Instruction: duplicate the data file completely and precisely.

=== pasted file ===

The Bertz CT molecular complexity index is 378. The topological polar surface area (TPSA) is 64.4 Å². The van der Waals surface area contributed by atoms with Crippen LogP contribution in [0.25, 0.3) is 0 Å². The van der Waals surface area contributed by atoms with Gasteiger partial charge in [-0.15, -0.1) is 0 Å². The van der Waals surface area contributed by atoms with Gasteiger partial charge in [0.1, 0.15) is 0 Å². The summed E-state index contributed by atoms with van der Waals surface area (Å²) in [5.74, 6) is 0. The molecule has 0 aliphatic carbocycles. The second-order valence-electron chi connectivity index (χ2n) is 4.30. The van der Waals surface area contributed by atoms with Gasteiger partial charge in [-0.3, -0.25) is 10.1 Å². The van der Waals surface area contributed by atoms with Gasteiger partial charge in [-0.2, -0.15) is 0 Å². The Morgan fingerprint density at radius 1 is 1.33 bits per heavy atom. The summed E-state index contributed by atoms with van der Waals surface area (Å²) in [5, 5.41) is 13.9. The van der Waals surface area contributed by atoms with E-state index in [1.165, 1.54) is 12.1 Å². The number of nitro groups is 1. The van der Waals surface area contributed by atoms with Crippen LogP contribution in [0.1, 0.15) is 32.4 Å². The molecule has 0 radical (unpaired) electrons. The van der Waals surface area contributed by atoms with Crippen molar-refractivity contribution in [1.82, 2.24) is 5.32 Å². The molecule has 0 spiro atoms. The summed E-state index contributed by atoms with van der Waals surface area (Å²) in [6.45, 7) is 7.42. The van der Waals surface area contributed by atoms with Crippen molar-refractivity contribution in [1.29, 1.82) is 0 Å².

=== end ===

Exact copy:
The Bertz CT molecular complexity index is 378. The topological polar surface area (TPSA) is 64.4 Å². The van der Waals surface area contributed by atoms with Crippen LogP contribution in [0.25, 0.3) is 0 Å². The van der Waals surface area contributed by atoms with Gasteiger partial charge in [-0.15, -0.1) is 0 Å². The van der Waals surface area contributed by atoms with Gasteiger partial charge in [0.1, 0.15) is 0 Å². The summed E-state index contributed by atoms with van der Waals surface area (Å²) in [5.74, 6) is 0. The molecule has 0 aliphatic carbocycles. The second-order valence-electron chi connectivity index (χ2n) is 4.30. The van der Waals surface area contributed by atoms with Gasteiger partial charge in [-0.3, -0.25) is 10.1 Å². The van der Waals surface area contributed by atoms with Gasteiger partial charge in [-0.2, -0.15) is 0 Å². The Morgan fingerprint density at radius 1 is 1.33 bits per heavy atom. The summed E-state index contributed by atoms with van der Waals surface area (Å²) in [5, 5.41) is 13.9. The van der Waals surface area contributed by atoms with E-state index in [1.165, 1.54) is 12.1 Å². The number of nitro groups is 1. The van der Waals surface area contributed by atoms with Crippen LogP contribution in [0.1, 0.15) is 32.4 Å². The molecule has 0 radical (unpaired) electrons. The van der Waals surface area contributed by atoms with Crippen molar-refractivity contribution in [1.82, 2.24) is 5.32 Å². The molecule has 0 spiro atoms. The summed E-state index contributed by atoms with van der Waals surface area (Å²) in [6.45, 7) is 7.42. The van der Waals surface area contributed by atoms with Crippen molar-refractivity contribution in [1.29, 1.82) is 0 Å².